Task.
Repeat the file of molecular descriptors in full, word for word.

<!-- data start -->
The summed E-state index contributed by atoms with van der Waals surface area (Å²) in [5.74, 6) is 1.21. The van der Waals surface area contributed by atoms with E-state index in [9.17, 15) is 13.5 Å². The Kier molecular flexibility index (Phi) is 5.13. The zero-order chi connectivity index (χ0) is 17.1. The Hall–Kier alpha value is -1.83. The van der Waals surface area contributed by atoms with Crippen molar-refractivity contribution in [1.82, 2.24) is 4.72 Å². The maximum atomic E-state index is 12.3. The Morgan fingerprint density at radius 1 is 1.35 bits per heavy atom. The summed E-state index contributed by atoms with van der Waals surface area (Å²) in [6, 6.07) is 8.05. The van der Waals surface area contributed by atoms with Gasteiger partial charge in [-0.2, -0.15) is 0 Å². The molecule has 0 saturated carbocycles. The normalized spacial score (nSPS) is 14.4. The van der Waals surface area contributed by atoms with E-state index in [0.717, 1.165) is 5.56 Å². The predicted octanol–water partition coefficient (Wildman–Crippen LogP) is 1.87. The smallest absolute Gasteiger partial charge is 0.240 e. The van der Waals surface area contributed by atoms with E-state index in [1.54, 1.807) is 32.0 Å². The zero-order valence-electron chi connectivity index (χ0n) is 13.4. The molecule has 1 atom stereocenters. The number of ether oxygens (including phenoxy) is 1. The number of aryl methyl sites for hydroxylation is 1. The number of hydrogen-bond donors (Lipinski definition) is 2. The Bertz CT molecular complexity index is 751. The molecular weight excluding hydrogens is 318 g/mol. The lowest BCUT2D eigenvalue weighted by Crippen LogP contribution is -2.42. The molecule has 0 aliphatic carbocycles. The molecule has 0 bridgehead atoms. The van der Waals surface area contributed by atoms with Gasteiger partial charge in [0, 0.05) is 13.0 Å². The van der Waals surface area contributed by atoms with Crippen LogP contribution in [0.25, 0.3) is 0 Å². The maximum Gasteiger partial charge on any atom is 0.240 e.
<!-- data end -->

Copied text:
The summed E-state index contributed by atoms with van der Waals surface area (Å²) in [5.74, 6) is 1.21. The van der Waals surface area contributed by atoms with E-state index in [9.17, 15) is 13.5 Å². The Kier molecular flexibility index (Phi) is 5.13. The zero-order chi connectivity index (χ0) is 17.1. The Hall–Kier alpha value is -1.83. The van der Waals surface area contributed by atoms with Crippen molar-refractivity contribution in [1.82, 2.24) is 4.72 Å². The maximum atomic E-state index is 12.3. The Morgan fingerprint density at radius 1 is 1.35 bits per heavy atom. The summed E-state index contributed by atoms with van der Waals surface area (Å²) in [6, 6.07) is 8.05. The van der Waals surface area contributed by atoms with Gasteiger partial charge in [-0.2, -0.15) is 0 Å². The molecule has 0 saturated carbocycles. The normalized spacial score (nSPS) is 14.4. The van der Waals surface area contributed by atoms with E-state index in [0.717, 1.165) is 5.56 Å². The predicted octanol–water partition coefficient (Wildman–Crippen LogP) is 1.87. The smallest absolute Gasteiger partial charge is 0.240 e. The van der Waals surface area contributed by atoms with E-state index in [1.54, 1.807) is 32.0 Å². The zero-order valence-electron chi connectivity index (χ0n) is 13.4. The molecule has 1 atom stereocenters. The number of ether oxygens (including phenoxy) is 1. The number of aryl methyl sites for hydroxylation is 1. The number of hydrogen-bond donors (Lipinski definition) is 2. The Bertz CT molecular complexity index is 751. The molecular weight excluding hydrogens is 318 g/mol. The lowest BCUT2D eigenvalue weighted by Crippen LogP contribution is -2.42. The molecule has 0 aliphatic carbocycles. The molecule has 0 bridgehead atoms. The van der Waals surface area contributed by atoms with Gasteiger partial charge in [0, 0.05) is 13.0 Å². The van der Waals surface area contributed by atoms with Crippen LogP contribution in [0.25, 0.3) is 0 Å². The maximum Gasteiger partial charge on any atom is 0.240 e.